Patrick Cockburn was one of the first journalists to enter Afghanistan after the September 11 attack in the US, and reported from a rebel-held village north of Kabul. Here, in the second in a series of excerpts from his new book, is his eyewitness description of the country during the war against the Taliban
Since 2001, Patrick Cockburn has provided peerless reporting of the wars that have torn apart the Middle East and created the conditions in which Al-Qaeda and Islamic State have grown and flourished. In the first of a series of excerpts from his new book, he combines eyewitness accounts of the battles for Afghanistan, Iraq, Syria, Libya and beyond with an explanation of what these conflicts have in common – and how they were reported or misreported at the time
Mr Jalal believes he has been targeted with five drone strikes in Waziristan since 2010
US officials hailed the achievement but an Afghan politician warned of the rise of the Taliban and al-Qaeda
'Many of the children's rides were still operating, while there were dead bodies lying all around them'
At least 70 people were killed and 300 wounded in the blast
Leaked EU documents have left some fearing exactly that outcome
Elliot Ackerman explains why he then quit to write fiction grounded in conflict
The Taliban want US presence in the country to end before negotiating
Rizwan Haider was convicted in an anti-terrorism court of three charges, including promoting sectarian hatred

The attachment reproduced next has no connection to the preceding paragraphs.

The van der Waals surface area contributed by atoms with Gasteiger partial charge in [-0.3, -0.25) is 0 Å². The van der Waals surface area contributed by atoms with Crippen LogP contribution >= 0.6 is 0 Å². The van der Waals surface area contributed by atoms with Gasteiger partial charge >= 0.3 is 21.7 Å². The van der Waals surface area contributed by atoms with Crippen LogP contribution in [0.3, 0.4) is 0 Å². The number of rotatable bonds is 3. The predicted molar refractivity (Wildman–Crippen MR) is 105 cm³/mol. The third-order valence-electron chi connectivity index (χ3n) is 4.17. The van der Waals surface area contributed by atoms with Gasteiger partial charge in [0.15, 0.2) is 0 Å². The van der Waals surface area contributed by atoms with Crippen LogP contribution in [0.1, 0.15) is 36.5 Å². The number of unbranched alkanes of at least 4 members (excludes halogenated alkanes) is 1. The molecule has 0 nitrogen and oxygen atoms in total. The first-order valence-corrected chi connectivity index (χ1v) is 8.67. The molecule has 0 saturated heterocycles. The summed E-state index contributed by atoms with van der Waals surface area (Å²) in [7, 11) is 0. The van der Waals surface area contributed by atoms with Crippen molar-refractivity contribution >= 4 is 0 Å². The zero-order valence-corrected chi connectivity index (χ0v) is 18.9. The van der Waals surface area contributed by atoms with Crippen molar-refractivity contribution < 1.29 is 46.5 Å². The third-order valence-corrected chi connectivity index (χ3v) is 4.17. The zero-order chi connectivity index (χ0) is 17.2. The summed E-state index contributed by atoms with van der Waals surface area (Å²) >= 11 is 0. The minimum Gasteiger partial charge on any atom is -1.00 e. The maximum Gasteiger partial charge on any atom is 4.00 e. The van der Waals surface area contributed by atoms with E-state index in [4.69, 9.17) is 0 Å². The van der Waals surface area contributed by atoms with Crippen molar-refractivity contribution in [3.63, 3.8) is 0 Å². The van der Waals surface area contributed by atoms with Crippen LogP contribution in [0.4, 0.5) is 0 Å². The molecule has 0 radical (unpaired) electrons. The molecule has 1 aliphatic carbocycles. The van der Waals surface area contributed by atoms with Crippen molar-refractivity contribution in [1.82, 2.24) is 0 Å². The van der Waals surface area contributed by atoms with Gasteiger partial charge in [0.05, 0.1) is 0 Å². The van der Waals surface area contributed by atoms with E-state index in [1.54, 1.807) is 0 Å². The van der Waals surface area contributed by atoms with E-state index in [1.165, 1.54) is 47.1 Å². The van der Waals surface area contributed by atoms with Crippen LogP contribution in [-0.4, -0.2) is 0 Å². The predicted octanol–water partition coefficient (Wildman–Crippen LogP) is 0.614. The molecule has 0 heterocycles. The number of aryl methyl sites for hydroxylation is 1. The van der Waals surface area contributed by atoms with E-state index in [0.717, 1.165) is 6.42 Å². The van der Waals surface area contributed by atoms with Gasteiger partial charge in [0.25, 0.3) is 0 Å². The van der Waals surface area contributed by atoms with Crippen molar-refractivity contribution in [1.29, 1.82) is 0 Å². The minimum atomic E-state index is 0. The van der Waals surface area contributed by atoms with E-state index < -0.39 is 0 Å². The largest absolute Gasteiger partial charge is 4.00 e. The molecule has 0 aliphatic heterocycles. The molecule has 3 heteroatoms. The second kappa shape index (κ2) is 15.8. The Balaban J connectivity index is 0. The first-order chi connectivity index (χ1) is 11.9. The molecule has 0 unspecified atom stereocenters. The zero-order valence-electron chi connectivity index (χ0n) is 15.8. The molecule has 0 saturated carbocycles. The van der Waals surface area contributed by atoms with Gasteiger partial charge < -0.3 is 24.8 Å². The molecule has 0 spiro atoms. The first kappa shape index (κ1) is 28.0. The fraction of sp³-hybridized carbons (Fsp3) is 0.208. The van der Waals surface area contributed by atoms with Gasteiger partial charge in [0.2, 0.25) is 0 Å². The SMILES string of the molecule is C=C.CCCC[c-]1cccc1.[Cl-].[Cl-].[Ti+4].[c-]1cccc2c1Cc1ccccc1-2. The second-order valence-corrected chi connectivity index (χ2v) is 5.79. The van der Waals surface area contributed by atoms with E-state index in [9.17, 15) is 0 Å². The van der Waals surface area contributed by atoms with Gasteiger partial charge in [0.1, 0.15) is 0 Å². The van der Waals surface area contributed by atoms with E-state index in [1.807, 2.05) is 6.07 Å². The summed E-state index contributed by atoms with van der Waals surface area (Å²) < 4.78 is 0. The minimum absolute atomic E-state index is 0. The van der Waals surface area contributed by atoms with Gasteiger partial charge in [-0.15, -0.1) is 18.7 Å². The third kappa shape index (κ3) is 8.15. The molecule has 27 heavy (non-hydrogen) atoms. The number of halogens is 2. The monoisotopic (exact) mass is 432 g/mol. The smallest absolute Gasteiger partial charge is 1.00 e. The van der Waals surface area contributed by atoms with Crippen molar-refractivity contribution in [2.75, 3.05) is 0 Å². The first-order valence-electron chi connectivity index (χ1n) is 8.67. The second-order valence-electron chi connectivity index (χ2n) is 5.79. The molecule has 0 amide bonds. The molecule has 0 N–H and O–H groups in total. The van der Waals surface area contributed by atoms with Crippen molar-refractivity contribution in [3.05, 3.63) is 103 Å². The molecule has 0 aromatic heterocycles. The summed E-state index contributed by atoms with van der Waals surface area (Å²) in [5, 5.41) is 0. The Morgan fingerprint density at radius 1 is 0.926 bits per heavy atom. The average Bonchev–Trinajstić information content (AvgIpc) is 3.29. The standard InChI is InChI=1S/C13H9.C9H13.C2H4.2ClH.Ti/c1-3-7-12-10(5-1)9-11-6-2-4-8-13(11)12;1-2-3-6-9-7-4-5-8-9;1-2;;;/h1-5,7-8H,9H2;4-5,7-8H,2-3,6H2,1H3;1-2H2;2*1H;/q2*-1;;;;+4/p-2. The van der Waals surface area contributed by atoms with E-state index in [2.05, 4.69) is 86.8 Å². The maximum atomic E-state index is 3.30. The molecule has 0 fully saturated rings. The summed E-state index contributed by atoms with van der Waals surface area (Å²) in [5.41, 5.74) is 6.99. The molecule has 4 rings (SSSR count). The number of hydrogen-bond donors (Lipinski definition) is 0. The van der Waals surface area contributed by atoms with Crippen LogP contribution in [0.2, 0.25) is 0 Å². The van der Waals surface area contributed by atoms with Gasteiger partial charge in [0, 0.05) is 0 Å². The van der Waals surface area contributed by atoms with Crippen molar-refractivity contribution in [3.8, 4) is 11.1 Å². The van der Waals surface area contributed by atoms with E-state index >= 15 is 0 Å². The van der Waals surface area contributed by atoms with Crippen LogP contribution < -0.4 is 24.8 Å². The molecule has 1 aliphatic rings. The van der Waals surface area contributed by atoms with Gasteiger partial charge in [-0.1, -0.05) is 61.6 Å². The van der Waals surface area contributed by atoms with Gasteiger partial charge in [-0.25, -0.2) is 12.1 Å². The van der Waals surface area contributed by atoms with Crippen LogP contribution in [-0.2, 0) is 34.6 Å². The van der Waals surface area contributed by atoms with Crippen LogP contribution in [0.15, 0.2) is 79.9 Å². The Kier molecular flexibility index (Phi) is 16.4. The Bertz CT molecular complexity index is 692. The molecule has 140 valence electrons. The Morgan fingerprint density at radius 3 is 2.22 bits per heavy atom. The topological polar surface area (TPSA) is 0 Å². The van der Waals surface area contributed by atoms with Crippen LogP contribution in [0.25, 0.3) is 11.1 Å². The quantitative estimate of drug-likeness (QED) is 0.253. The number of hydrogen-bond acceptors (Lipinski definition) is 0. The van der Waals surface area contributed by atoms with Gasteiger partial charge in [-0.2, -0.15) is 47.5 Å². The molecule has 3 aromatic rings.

Another Taliban militant was injured in the incident
The high-profile attack came as officials from Afghanistan, Pakistan, the United States and China have been pressing for a resumption of the peace process
Two young entrepreneurs have taken a small step that they hope will sow the seeds of a greater change for their country
Exclusive: Hundreds sent back from UK to countries where Isis and Taliban are rampant
Going walkabout in Afghanistan, Bowe Bergdahl was captured by the Taliban and suffered years of torture. Despite the risks his comrades took on rescue missions, he was spirited into Pakistan and only released in a prisoner exchange. And then the questions started. The Army called him a deserter and worse but refused to reveal the conclusions of its preliminary inquiry. Meanwhile, the Serial podcast tried to undermine thetop-brass case.
Ashraf Ghani's trip to appease the men whose support is vital for his campaign against the Taliban threatened by the actions of his head of protocol